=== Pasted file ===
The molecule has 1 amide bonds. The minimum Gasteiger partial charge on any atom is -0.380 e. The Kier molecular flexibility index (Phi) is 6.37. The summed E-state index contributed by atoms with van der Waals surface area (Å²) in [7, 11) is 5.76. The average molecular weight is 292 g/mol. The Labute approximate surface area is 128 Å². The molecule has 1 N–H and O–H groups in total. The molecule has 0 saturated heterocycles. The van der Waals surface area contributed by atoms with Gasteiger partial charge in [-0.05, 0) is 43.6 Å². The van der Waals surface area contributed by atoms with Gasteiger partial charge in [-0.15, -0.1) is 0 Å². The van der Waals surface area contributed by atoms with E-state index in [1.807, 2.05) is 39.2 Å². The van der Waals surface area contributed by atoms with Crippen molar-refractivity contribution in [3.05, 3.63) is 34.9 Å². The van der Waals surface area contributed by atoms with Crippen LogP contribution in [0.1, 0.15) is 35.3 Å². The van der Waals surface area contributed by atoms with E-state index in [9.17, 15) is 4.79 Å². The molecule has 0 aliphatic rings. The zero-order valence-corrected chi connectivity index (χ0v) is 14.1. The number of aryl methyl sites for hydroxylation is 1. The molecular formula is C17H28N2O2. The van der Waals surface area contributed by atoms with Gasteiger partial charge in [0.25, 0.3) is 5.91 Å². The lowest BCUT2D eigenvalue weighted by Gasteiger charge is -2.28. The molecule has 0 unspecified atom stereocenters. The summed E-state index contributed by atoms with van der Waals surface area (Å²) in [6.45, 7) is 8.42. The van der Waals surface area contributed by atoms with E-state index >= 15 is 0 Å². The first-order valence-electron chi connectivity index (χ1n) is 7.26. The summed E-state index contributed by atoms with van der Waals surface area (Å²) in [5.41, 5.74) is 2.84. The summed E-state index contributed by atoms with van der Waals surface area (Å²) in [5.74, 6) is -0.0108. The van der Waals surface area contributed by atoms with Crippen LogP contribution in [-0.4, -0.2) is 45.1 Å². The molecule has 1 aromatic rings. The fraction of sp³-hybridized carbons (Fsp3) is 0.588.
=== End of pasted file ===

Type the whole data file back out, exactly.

The molecule has 1 amide bonds. The minimum Gasteiger partial charge on any atom is -0.380 e. The Kier molecular flexibility index (Phi) is 6.37. The summed E-state index contributed by atoms with van der Waals surface area (Å²) in [7, 11) is 5.76. The average molecular weight is 292 g/mol. The Labute approximate surface area is 128 Å². The molecule has 1 N–H and O–H groups in total. The molecule has 0 saturated heterocycles. The van der Waals surface area contributed by atoms with Gasteiger partial charge in [-0.05, 0) is 43.6 Å². The van der Waals surface area contributed by atoms with Gasteiger partial charge in [-0.15, -0.1) is 0 Å². The van der Waals surface area contributed by atoms with E-state index in [1.807, 2.05) is 39.2 Å². The van der Waals surface area contributed by atoms with Crippen molar-refractivity contribution in [3.05, 3.63) is 34.9 Å². The van der Waals surface area contributed by atoms with Crippen LogP contribution in [0.1, 0.15) is 35.3 Å². The van der Waals surface area contributed by atoms with E-state index in [9.17, 15) is 4.79 Å². The molecule has 0 aliphatic rings. The zero-order valence-corrected chi connectivity index (χ0v) is 14.1. The number of aryl methyl sites for hydroxylation is 1. The molecular formula is C17H28N2O2. The van der Waals surface area contributed by atoms with Gasteiger partial charge in [0.25, 0.3) is 5.91 Å². The lowest BCUT2D eigenvalue weighted by Gasteiger charge is -2.28. The molecule has 0 unspecified atom stereocenters. The summed E-state index contributed by atoms with van der Waals surface area (Å²) in [6.45, 7) is 8.42. The van der Waals surface area contributed by atoms with E-state index >= 15 is 0 Å². The first-order valence-electron chi connectivity index (χ1n) is 7.26. The summed E-state index contributed by atoms with van der Waals surface area (Å²) in [5.41, 5.74) is 2.84. The summed E-state index contributed by atoms with van der Waals surface area (Å²) in [5.74, 6) is -0.0108. The van der Waals surface area contributed by atoms with Crippen LogP contribution in [-0.4, -0.2) is 45.1 Å². The molecule has 1 aromatic rings. The fraction of sp³-hybridized carbons (Fsp3) is 0.588.